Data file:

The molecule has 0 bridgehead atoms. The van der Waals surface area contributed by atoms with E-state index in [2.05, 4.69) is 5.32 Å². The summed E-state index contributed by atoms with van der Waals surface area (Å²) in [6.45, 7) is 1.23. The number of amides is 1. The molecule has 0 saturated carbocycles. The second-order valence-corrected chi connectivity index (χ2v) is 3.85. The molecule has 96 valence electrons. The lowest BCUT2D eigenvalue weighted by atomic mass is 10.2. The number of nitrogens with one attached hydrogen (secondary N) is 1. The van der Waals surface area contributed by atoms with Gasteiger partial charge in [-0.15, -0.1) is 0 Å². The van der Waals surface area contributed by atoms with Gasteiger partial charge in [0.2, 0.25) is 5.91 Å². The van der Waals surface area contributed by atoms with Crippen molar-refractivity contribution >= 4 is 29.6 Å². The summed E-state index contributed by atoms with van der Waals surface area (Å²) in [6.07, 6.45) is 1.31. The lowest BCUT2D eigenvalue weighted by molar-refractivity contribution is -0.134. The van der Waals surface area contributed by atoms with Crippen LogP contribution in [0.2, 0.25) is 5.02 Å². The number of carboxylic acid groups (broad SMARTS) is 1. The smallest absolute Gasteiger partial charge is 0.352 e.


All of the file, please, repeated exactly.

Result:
The molecule has 0 bridgehead atoms. The van der Waals surface area contributed by atoms with E-state index in [2.05, 4.69) is 5.32 Å². The summed E-state index contributed by atoms with van der Waals surface area (Å²) in [6.45, 7) is 1.23. The number of amides is 1. The molecule has 0 saturated carbocycles. The second-order valence-corrected chi connectivity index (χ2v) is 3.85. The molecule has 96 valence electrons. The lowest BCUT2D eigenvalue weighted by atomic mass is 10.2. The number of nitrogens with one attached hydrogen (secondary N) is 1. The van der Waals surface area contributed by atoms with Gasteiger partial charge in [-0.15, -0.1) is 0 Å². The van der Waals surface area contributed by atoms with Gasteiger partial charge in [0.2, 0.25) is 5.91 Å². The van der Waals surface area contributed by atoms with Crippen molar-refractivity contribution >= 4 is 29.6 Å². The summed E-state index contributed by atoms with van der Waals surface area (Å²) in [6.07, 6.45) is 1.31. The lowest BCUT2D eigenvalue weighted by molar-refractivity contribution is -0.134. The van der Waals surface area contributed by atoms with Crippen LogP contribution in [0.2, 0.25) is 5.02 Å². The number of carboxylic acid groups (broad SMARTS) is 1. The smallest absolute Gasteiger partial charge is 0.352 e.